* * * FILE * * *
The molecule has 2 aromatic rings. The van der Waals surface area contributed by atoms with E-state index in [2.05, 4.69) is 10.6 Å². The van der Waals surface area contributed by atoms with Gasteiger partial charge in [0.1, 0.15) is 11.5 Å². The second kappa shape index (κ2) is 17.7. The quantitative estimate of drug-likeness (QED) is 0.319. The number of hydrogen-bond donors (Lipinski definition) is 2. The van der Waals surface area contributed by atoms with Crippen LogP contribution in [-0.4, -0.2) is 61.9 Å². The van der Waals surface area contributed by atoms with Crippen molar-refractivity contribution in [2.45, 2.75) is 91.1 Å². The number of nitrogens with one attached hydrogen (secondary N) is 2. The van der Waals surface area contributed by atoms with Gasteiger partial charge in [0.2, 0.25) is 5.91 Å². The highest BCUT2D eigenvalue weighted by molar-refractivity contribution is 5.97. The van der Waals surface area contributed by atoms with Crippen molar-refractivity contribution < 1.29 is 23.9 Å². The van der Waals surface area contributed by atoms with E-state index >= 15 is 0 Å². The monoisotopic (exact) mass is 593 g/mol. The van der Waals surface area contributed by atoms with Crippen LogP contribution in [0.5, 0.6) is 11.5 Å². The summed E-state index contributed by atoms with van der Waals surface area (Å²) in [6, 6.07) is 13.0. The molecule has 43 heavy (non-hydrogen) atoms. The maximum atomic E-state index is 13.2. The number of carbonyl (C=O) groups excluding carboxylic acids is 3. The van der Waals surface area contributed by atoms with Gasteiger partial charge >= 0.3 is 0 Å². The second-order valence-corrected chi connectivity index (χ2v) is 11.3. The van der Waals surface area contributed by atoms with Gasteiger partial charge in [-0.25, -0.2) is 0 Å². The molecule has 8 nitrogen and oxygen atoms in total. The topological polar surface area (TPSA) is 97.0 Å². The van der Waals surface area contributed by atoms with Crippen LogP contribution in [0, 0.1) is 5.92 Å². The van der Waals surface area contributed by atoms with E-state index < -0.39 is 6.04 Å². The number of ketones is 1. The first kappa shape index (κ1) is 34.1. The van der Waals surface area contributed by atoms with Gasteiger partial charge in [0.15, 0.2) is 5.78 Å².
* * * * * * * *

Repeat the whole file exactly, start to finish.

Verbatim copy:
The molecule has 2 aromatic rings. The van der Waals surface area contributed by atoms with E-state index in [2.05, 4.69) is 10.6 Å². The van der Waals surface area contributed by atoms with Gasteiger partial charge in [0.1, 0.15) is 11.5 Å². The second kappa shape index (κ2) is 17.7. The quantitative estimate of drug-likeness (QED) is 0.319. The number of hydrogen-bond donors (Lipinski definition) is 2. The van der Waals surface area contributed by atoms with Crippen LogP contribution in [-0.4, -0.2) is 61.9 Å². The van der Waals surface area contributed by atoms with Crippen molar-refractivity contribution in [2.45, 2.75) is 91.1 Å². The number of nitrogens with one attached hydrogen (secondary N) is 2. The van der Waals surface area contributed by atoms with Gasteiger partial charge in [0.2, 0.25) is 5.91 Å². The highest BCUT2D eigenvalue weighted by molar-refractivity contribution is 5.97. The van der Waals surface area contributed by atoms with Crippen molar-refractivity contribution < 1.29 is 23.9 Å². The van der Waals surface area contributed by atoms with E-state index >= 15 is 0 Å². The monoisotopic (exact) mass is 593 g/mol. The van der Waals surface area contributed by atoms with Crippen LogP contribution in [0.5, 0.6) is 11.5 Å². The summed E-state index contributed by atoms with van der Waals surface area (Å²) in [6, 6.07) is 13.0. The molecule has 43 heavy (non-hydrogen) atoms. The maximum atomic E-state index is 13.2. The number of carbonyl (C=O) groups excluding carboxylic acids is 3. The van der Waals surface area contributed by atoms with Gasteiger partial charge >= 0.3 is 0 Å². The second-order valence-corrected chi connectivity index (χ2v) is 11.3. The van der Waals surface area contributed by atoms with Gasteiger partial charge in [-0.25, -0.2) is 0 Å². The molecule has 8 nitrogen and oxygen atoms in total. The topological polar surface area (TPSA) is 97.0 Å². The van der Waals surface area contributed by atoms with Crippen LogP contribution in [0, 0.1) is 5.92 Å². The van der Waals surface area contributed by atoms with E-state index < -0.39 is 6.04 Å². The number of ketones is 1. The first kappa shape index (κ1) is 34.1. The van der Waals surface area contributed by atoms with Gasteiger partial charge in [0.15, 0.2) is 5.78 Å².